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The Waynesville mountaineer. (Waynesville, Haywood Co., N.C.) 1925-1972, October 04, 1945, First Section, Page Page 8, Image 8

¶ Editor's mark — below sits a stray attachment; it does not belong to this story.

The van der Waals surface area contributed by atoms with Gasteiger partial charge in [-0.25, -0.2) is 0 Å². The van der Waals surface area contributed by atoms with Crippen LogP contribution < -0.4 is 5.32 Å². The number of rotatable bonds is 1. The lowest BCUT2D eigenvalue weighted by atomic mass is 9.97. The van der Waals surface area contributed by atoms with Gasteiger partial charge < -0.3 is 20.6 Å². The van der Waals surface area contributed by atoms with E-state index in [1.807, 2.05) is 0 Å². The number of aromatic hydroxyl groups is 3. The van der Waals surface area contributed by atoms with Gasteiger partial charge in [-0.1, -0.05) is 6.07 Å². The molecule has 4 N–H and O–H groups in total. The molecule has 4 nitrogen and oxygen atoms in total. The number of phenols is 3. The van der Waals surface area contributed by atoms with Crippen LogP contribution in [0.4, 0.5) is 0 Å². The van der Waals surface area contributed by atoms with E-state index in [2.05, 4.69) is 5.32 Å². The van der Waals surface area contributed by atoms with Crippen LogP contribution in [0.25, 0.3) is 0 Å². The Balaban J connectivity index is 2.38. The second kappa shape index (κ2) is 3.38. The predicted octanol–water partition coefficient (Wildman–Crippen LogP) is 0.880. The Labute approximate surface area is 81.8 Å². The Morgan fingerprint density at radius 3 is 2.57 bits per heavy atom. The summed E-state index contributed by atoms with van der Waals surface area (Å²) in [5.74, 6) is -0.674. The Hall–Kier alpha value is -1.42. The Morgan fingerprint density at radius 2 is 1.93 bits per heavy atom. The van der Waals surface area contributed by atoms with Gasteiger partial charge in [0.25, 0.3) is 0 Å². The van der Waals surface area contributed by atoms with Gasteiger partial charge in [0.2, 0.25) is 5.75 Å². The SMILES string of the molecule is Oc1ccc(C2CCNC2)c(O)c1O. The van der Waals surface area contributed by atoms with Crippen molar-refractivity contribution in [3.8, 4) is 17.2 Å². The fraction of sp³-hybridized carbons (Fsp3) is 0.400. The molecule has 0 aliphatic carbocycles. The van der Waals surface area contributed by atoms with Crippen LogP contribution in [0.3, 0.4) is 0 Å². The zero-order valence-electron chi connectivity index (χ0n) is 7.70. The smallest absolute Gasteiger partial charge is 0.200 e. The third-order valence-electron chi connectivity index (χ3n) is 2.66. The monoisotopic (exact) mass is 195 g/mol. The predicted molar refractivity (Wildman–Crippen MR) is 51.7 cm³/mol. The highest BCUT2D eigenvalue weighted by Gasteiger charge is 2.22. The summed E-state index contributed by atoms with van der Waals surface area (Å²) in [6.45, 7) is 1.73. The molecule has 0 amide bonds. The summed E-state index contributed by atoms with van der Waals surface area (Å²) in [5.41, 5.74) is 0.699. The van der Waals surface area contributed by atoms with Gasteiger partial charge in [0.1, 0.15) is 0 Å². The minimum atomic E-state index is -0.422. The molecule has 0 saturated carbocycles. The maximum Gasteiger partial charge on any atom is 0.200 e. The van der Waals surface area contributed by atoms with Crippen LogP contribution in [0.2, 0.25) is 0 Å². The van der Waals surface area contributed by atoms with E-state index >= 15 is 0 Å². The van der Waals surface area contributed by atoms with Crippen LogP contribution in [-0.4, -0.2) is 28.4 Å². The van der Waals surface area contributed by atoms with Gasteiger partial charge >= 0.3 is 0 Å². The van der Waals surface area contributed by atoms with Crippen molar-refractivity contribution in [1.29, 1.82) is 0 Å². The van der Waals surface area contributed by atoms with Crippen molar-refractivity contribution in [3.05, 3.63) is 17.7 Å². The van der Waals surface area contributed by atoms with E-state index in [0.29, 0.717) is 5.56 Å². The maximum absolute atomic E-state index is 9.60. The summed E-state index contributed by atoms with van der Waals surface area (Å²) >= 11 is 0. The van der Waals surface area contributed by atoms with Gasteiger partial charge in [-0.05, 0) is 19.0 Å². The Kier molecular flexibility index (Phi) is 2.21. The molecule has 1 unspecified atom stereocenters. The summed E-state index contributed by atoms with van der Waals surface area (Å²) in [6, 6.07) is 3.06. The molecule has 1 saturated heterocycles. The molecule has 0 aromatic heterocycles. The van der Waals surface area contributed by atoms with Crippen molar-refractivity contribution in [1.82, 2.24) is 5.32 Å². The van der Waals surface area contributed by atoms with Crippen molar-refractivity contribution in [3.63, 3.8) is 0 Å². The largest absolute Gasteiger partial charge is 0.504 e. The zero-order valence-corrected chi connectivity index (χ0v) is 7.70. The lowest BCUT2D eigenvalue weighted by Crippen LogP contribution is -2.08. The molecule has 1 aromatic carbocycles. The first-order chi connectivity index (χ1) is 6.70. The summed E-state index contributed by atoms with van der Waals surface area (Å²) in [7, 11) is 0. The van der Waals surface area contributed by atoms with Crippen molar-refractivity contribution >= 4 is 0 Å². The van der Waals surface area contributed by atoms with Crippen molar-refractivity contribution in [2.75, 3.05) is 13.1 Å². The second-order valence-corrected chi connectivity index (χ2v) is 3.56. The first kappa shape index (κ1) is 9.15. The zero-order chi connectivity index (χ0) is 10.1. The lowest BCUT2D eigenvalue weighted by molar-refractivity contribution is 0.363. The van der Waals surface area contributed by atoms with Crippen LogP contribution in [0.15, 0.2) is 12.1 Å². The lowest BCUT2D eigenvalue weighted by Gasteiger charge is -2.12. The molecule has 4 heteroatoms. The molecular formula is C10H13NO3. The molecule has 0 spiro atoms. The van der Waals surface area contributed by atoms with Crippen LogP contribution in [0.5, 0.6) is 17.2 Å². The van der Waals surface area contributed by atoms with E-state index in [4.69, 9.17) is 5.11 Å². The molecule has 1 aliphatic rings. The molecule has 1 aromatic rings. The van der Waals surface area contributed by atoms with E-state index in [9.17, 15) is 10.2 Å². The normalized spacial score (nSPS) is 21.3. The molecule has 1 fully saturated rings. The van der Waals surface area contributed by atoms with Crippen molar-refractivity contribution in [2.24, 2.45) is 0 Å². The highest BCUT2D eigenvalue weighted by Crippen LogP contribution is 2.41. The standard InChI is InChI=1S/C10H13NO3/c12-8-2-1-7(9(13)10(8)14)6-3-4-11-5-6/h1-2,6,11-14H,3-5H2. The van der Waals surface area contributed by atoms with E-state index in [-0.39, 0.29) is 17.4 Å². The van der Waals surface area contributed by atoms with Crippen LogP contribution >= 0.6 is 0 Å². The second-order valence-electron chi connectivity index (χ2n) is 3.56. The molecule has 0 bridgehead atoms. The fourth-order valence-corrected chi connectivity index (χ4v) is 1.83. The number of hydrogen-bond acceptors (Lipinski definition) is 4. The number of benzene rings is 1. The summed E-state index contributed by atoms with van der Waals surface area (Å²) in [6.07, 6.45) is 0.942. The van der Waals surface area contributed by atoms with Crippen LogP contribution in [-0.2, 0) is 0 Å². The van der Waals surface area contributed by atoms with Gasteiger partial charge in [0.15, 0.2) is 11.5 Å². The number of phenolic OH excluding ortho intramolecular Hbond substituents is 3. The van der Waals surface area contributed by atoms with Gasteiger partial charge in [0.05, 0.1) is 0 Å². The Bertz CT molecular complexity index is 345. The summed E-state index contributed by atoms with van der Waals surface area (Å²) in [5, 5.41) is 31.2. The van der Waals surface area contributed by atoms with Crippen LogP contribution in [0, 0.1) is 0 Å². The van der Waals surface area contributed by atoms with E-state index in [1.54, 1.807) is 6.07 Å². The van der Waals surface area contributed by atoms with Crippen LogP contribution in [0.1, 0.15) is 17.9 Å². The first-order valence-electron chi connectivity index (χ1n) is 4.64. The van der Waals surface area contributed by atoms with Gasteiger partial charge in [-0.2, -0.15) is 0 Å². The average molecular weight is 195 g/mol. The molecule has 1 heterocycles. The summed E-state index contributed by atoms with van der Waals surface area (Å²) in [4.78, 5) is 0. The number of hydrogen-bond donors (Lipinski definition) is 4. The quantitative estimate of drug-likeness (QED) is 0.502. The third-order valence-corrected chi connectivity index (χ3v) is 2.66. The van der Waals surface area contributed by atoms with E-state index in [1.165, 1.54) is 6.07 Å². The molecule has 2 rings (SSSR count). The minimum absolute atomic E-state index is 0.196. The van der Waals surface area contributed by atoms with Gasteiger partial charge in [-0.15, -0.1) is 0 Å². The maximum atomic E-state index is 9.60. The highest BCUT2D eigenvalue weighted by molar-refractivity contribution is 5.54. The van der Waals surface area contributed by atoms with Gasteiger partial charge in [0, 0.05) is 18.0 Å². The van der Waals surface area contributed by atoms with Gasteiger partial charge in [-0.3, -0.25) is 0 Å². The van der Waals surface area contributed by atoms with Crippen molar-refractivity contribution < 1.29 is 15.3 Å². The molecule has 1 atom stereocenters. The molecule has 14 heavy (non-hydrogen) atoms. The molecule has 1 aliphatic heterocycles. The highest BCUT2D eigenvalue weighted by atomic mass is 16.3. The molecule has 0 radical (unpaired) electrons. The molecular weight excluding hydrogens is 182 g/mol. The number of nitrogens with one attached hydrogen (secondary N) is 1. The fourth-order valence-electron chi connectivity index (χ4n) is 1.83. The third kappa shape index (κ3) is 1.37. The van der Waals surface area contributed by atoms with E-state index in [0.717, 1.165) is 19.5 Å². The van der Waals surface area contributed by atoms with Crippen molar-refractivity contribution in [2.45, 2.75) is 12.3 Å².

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., PAGE EIGHT (First Section); THE WAYNESVILLE MOUNTAINEER THURSDAY, OCTOBER 4, Hero Of War Prefers Discharge Hero Brings Back Some Souvenirs From Germany (Continued from page one) Germany last Octouer. When this reporter first saw Iax, he was posing with a fishing jKle for a picture. "Are you go ing fishing, or just getting back?" was the first question, and he put n his broadest smile and replied: "In a few days I'm going to catch Op on my fishing and take things easy." This hero of World War II is one man that enjoyed getting home more than anything else. He had a 7-day rest or rather an impa tient stay at Fort Bragg while Waiting for his discharge papers fo clear, and as he expressed it. "being so close home, yet so far away, was even worse than being across the Atlantic." That was his only reference to subjects beyond the United States border, except In answer to a direct question. The entire Thompson family had waited hourly for the return of Max, and one member of the family said that his mot her, Mrs. J. W. Thompson, was often found gazing through the front window down the road to get the first glimpse of her son returning from the battlefields, where he made such an outstanding record. The family was having break fast, when Max, accompanied l another soldier, Dewey .Metcalf. walked up to the house. Metcalf opened the door and asked.' "Do you know this fellow?" And then it was that many prayers were answered as Max waved his dis charge papers and threw his arms around his mother. Max is not the "hard-boiled" rough-and-tumblcd sort of fellow you would expect to single-handedly kill 23 Germans. And the num ber of Nazis wounded by bullets and grenades from this Haywood man's guns will ncxer be known He is a quiet, unassuming and a mild-mannered fellow. The entire Thompson family show these same characteristics, and center their thoughts on the single incident of Max getting home. From the soldier's sister-in-law, Mrs. Clarence Thompson, of Durham, more was learned about Max and his family. "His only habit is smoking. He will not drink, and has an even temper. He goes to church and is a Christian." The Thompson home is within a short distance of Mt. Zion Baptist church. "Smoking once saved his life," she continued. "During the heavy lighting he and a buddy were in a foxhole, covered with a raincoat, trying to light a cigarette, when a Shell hit nearby. The shell blew ih the sides of the foxhole, and the Concussion punctured both of Max's ear drums. A piece of Sflrapnel from the shell went through his helmet, and had he been standing up, instead of bend ing over lighting his smoke, the same shrapnel would have killed him." While Max was putting on his medals for news pictures, his mother told of his school days at Bethel, where he always made good grades, and played basketball. He graduated in 1940 and his favorite subject was mathematics. "What food does he like best, Mrs. Thompson?" She laughed loudly, then whis pered, "just plenty of milk and bread. He'll take that in prefer ence to anything else I can cook." It was mid-afternoon Monday at the Thompson home, and Max took advantage of every opportunity to be friendly with the new dog the family had acquired while he was away. This reporter's guess is, that before a week rolls around Max and that dog will be insepar able, and when Max starts catch ing up on his fishing, that dog will j i-d and put on his uniform and be right along. , became an infantryman in No- "What are you going to do after j vember. 1942. your deserved rest, and delayed : .Max has a sense of humor. It fishing?" the hero was asked. "I am not making any plans yet, J jyyfejlit StMj 'rS&iMiihmmmmmmmu, im i inim ninnr-innimmiJjmwi mot mnimiml TSGT. MAX THOMPSON brought home some material reminders of the tough battles he fought. Across his lap is a Nazi flag he captured, while in the background is a huge red and black German street banner Spread on the floor are some of the souvenirs he brought back, which includes two cameras, several watches, a clock, two pistols which he is holding, a German parachute, binoculars, a hunting knife, and a pair of knucks. A Happy Family Welcomes Max Thompson Back Home TIIK ENTIRE THOMPSON FAMILY except one brother, Roy. who is in the South Pacific serving in the Navy greeted .Max back Sunday from the war where he became one of the nation's top-ranking heroes. Lett to riylil. are Mrs. Norman Thompson. Miss Vivian Thompson, George Kuykendall, (brother-in-law), Miss I.euclla Thompson. TSgt. Max Thompson, Bascomb Thompson, recently discharged from the army, Mrs. J. XV. Thompson. Norman Thompson, Miss Alone Thompson, and Mr. and Mrs. Clarence Thompson. A special picture for The Mountaineer by Grenell. except to just hang around here for t lie present.'' Max was em ployed at. Champion Paper and Fibre Company when he volunteer- was quite in. evidence when some thing was mentioned about his girl Expert Watch Repairing One To Two Weeks Service ALL WORK GUARANTEED RELIABLE JEWELERS LOAN On Late Model Cars and Trucks Prompt, Courteous Service Write, Phone or Call To See Carolina Industrial Bank Phone 2625 ASHEVILLE Auto Financing: Since 1923 12 S. Pack Sq. friends. "When I got the Con gressional Medal or Honor, the newspapers said I had a wife. I wondered if that was part, of the award, because I had never heard of her before." As the Thompson family was assemblying for a photographer to make a family-group picture, a two-motored plane flew over the Thompson farm. Max looked up and seemed to enjoy hearing the roar of the motors. "Guess you've heard plenty of those in your 34 months overseas." this reporter suggested. "Oh yes. The pret tiest sight I ever saw was when 3,000 large bombers flew over us. and bombed a target only 4 miles ahead." "Didn't you get nervous, being that close to such an important target and especially with that much ammunition overhead drop ping so close?" "Not much. The earth trembled, and made our trouser legs shake like a heavy wind was blowing, but we had confidence in our air men. They were destroying the target for us." About this time some mefnbers of the family had brought out the medals and souvenirs and made a display of them on the porch. Max delights in showing a German camera he bought for a cigarette an extra good camera according to two professional photographers who would have traded lor it in a minute had the ownef shown any interest. Among the other souve nirs which Max had sent home included a German parachute, two cameras, a clock, three watches, a huge red and black Nazi street banner, a Js'azi flag which Max had captured, a pair of binoculars, a small German pistol, a German Lugar automatic and a pair of brass knucks. "Perhaps you can give some other angles to his experiences that he has not told us," this re porter suggested to Mrs. Thomp son. "He talks about things right here at home with us. The most we know is what we have heard D. Clinton, of Texas, later killed, put this in che records: ". . .When the enemy broke through, T. Sgt. Thompson tossed aside his rifle and took up the only weapons that could stop a mass assault. He fired a machine gun until a shell from an enemy tank blasted it out of his hands All during the day he dragged wounded from the foxholes and carried them back for treatment." Capt. William E. Russell, Max Thompson's company commander, put testimony into the army rec ords similar to that offered by Sgt. Clinton. Capt. Russell also has been killed since then in Ger many, November 21. But his story of Max Thompson stands. He said; "The enemy broke through a platoon position with tanks. In overrunning the platoon pillboxes, the enemy captured 20 of our men and drove back the others who were not killed or wounded four men. Sgt! Thompson stepped in alone to stop the troops pouring through. "The Germans immediately swept the area with machine guns and other automatic fire from the captured pillbox positions and I saw Sgt. ' Thompson repeatedly enter the fire-swept field to carry wounded from their foxholes to a pillbox we were using as an aid station. Behind a tank, the Ger mans swarmed the gap in the line. "Sgt. Thompson went to a ma chine gun, where the gunner had become a casualty, and faced the attack alone. He fired steadily into the advancing Germans. Then, a direct hit from the enemy tank destroyed the machine gun. He was badly shaken and dazed, but for some reason escaped being wound ed. He regained his bearings and staggered to where an abandoned Browning automatic rifle was lying on the ground. "He stood alone against the enemy force pouring through the gap. His fire halted the leading elements and dispersed the follow up squads. But the Germans were coming through in ever-increasing numbers. He fired into them until his automatic rifle jammed. "Throwing it aside, he searched for another weapon. He went to a rocket gun which had been drop ped by a wounded gunner and turned back the advancing enemy who were coming up behind a light tank. He didn't bother tj find a foxhole from which he would fire without being a conspicuous tar get. He loaded the gun, took care- tul aim avid fired on the tank. "The rocket sc?cd a direct hit and set the tank on fire. He charged the German riflemen and dispersed them with hand gre- nadi s." During this period the American forces were reorganized, and the reformed line held, although ene my forces still held the three pill boxes seized in the breakthrough of the platoon positions. Waiting until nightfall, Sgt. Thompson led a squad against these positions." St. Sgt. Herbert C. Spivcy, of him tell you newspaper men and others who have visited here. You see. he's trying to forget it all, and there are so many other things for us to talk about, because he has been away so long. This is the first time he has been home, you know, since his father died on .June 28, 1944." In addition to his medal of honor, he lias the Bronze Star for eonspieious gallantry, a Russian medal. Glory third class, a presi dential unit citation with two Oak Leal' Clusters, the Good Conduct medal, the European theatre rib bon, with five battle stars, signi fied by a silver star and one bronze star, the invasion arrow, and a Purple Heart. The nation's highest decoration of honor, the Congressional Medal of Honor, was awarded to T. Sgt. Thompson for his work on the battlefield just about a year ago October 18, 1944. That was the day he continued to bombard a group of Germans after about 100 of his comrades had been killed. He is credited with killing 23 Germans and wounding an un known number in the battle near Haaren. Comrades of Sgt. Thompson told the story of his bravery for the army records. T. Sgt. Weldon Want Ads FOR RENT Three-room modern apartment. Available Oct. 10. Call 353-W. Oct. 4 FOR SALE Baby carriage, used three months, also small cook stove in good condition. See Mrs. Carl Head, Miller apts., Montgomery St., Waynesville, N. C. Oct. 4 WILL THE person who picked up the wallet in front of Mrs. Clark Medford's please keep the money and return wallet? Tel. 132-J, Mrs. Stacey Leatherwood. 4 "IT'S WHAT f'Vf BffN WAITING FOR" NOW you can get for YOUR FORD MORE EXPERT FORD MECHANICS TO SERVE YOU Several more expert me chanics have been added to our staff to insure quicker and more efficient service for our customers. WE ALWAYS USE ALWAYS BRING YOUR FORD "BACK HOME" FOR SERVICE We know your Ford best . . . and are anxious to help keep it giving you the best possible service until that FORD IN YOUR FUTURE can be delivered, by us! See Us For FOR SALE Small sized heatrola. Reasonably priced, good condi tion, phone 384-R. Oct. 4 Hero, His Mother and Dog nnnoaoaaa TSGT MAX THOMPSON begins to take life easy for a while, after 34 months overseas, and engaging in some of the severest fighting of the war. In one day he killed 23 Germans, and wounded an unknown number. This picture made for the Mountaineer by Grenell. MVtv Tl uay lo Be H Continued from Canton Lions Ciuh nf 1 do a . nniencan and other or ing. Reuben U r,iKu t 1 V'O limn . ' ''ntufthJ raper and Fihri- C Hyatt, of th Unpanl Wi,-u!!,. distribution .stal.on alonp wiih tl.. , "" " '"'11 MdUo,, Wll. be featured ,n ,h( we 1 as members r.f u. Legioi wars. i'"-m aim vhp i ne rani I'ruse, Ky., later killed in action, described that attack: "The enemy was ready for our counterattack. They poured fire from the pillboxes they had cap tured and the squad was unable to advance. Going forward, alone, Sgt .Thompson crawled 20 yards so that he could get close enough to fire a rifle grenade through the apertures. "From a kneeling position he fired the grenades and the first two struck the wall and exploded out side. The fragments of one wound ed Sgt. Thompson, but he remained there firing at the openings. Then he got one inside. There was an explosion and approximately two squads of Germans ran from the place." Sgt. Thompson has four broth ers, Clarence, who has been with a tobacco firm in Durham for 21 years, Norman, an employee of Champion Paper and Fibre Com pany, Bascomb, recently discharg ed from the army after serving in the South Pacific, and now operat ing the 46-acre Thompson farm, and Roy, a bosun's mate, in the navy in the South Pacific. There are five sisters, all living in the immediate community, Mrs. George Kuykendall, Mrs. Charles Henson and Misses Olene, Vivian and Luella. All the single sisters live with their mother. The twenty - fifth anniversary celebration of the North Carolina Federation of Home Demonstration Clubs at State College revealed that rural women have taken a leading part in all progressive movements in the state in recent years. Eighteen Year Olds Register With Local Board Registration of 18-year-olds un der the selective service system continues and during the month of September the following boys be came 18 years of age and are now subject to call for duty in the armed forces: Dewey Lanning, Waynesville; Ervin Lee Haney, Clyde, R.F.D. No. 1; Buford Edgar Mull, of Waynesville; Walker Glenn Cham bers, of Waynesville, R.F.D. No .2; Walter Felix Woodard, of Clyde, R.F.D. No. 1. Gene Lloyd Sheehan, of Waynes ville, R.F.D. No. 1; Harry Everett Jaynes, of Waynesville; Kenneth Eugene Gaddis, of Waynesville; James WiWley Watson, of Waynes ville, R.F.D. No. 1; Charles Alfred Sparks, of Waynesville, R.F.D. No. 1; Claude William Hill, Jr., of Waynesville, R.F.D. No. 1; Oliver Windell Arrington, of Waynesville, R.F.D. No. 1; Charlie H. Moore of Clyde, R.F.D. No 1, and Thomas Hoyt Cates, of Waynesville, R.F.D ih: ",u aKu 4 '"- r "hi mil. The entire p-m-.,--,,., nlifirl (.. ,i. , " wie Dene-lit n: ow trowa CMTt,.( to J .-.".ui Carolina and ,;, ' ' " CIIICK I,', r as learned hum M-, yesterday. Capt. Frank i-iiaige oi the Mai,. rwtolifio ;ii. .i 7 ..vv.,wn mill WIC n;)r,Ho Jack Harroit Lions club Committees Are Named For Drive (Continued from Page One) Mrs. Irene Rogers. Hotels, Paul Hyatt and Miss Lou Ella Eller, Court house employees, Bryan Medford. Business houses, L. N. Davis, chairman, T. G. Massie, Miss Fran- a s 1 1 r Suarl I't'Pri'si s Head cfi committee named i Thompson. Ins nmth..r W. Thompson lns i ,i uiomers ana other do iu ine ceieliialinn C. L. Westmoreland named chairman of sin tions. The program will he general chairmanslnn nf veteran of World War ine canton inereliantt ing uieir places (,f nlA i.ia Saturday until the of the program. In a proclamation Mayor Robinson, deda day Haywood ('(hiiiIv quests the people 0fj County to join the tounj in paying tribute to Sgt aim rus comrades in al A large mianiber of expected to attend till from this section of ces Ray and Dill .1 Hmi Hazelwood business, ley and Mrs. Ralph Sui Hazelwood residence! N. Allen, chairman. Knight. Mrs. Claude Sit Joe Tate and Mrs. Lawrl Waynesville residence Club in charge. Mrs. J president, acting as cha Lake .lunaluska. 11 chairman, Mrs. Link K; Wayne Rogers and LEGION IX) PRKSF.NI WASHINGTON. Th Legion has drawn up a enlisted men the saml leave rights as officers. spokesman said it pi' be introduced in the Hi Electric V elding Body and Paint Work Davis - Liner Motor Sales Sales Service Phone 52 ' . . Waynesville iflE feir airs GOOD JOB 4 Available At Dayton Rubbe A lob At Dayton Rubber Offers ... Excellent ventilation and Excellent working conctilins ,iShtin Well-trained foremen and su- Promotion possibilities pervisors Vacation with pay Clean lunch rooms. Good wages Permanent employment Group insurance - -1 BisBilesilai EO. TIAM MAK SSaiM l BAYTON tU.M" " I Find out about a job at Dayton Rubber today. Come to Plant Employ ment Office. Manufacturing Co.